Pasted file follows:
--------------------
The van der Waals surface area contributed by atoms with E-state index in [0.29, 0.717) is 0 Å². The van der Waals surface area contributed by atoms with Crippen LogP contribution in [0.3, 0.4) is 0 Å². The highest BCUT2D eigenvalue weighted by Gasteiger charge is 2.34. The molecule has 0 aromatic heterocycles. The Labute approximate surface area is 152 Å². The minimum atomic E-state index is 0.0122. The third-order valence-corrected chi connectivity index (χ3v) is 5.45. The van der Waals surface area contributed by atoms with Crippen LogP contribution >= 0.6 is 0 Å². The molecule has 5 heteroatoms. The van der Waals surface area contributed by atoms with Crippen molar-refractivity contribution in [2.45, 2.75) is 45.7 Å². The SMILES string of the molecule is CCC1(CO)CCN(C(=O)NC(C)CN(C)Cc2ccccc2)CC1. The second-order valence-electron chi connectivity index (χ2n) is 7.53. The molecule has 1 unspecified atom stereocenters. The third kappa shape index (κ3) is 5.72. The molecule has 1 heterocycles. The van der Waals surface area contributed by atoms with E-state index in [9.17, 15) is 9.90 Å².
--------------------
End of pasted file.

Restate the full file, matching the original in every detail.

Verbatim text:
The van der Waals surface area contributed by atoms with E-state index in [0.29, 0.717) is 0 Å². The van der Waals surface area contributed by atoms with Crippen LogP contribution in [0.3, 0.4) is 0 Å². The highest BCUT2D eigenvalue weighted by Gasteiger charge is 2.34. The molecule has 0 aromatic heterocycles. The Labute approximate surface area is 152 Å². The minimum atomic E-state index is 0.0122. The third-order valence-corrected chi connectivity index (χ3v) is 5.45. The van der Waals surface area contributed by atoms with Crippen LogP contribution >= 0.6 is 0 Å². The molecule has 5 heteroatoms. The van der Waals surface area contributed by atoms with Crippen molar-refractivity contribution in [2.45, 2.75) is 45.7 Å². The SMILES string of the molecule is CCC1(CO)CCN(C(=O)NC(C)CN(C)Cc2ccccc2)CC1. The second-order valence-electron chi connectivity index (χ2n) is 7.53. The molecule has 1 unspecified atom stereocenters. The third kappa shape index (κ3) is 5.72. The molecule has 1 heterocycles. The van der Waals surface area contributed by atoms with E-state index in [9.17, 15) is 9.90 Å².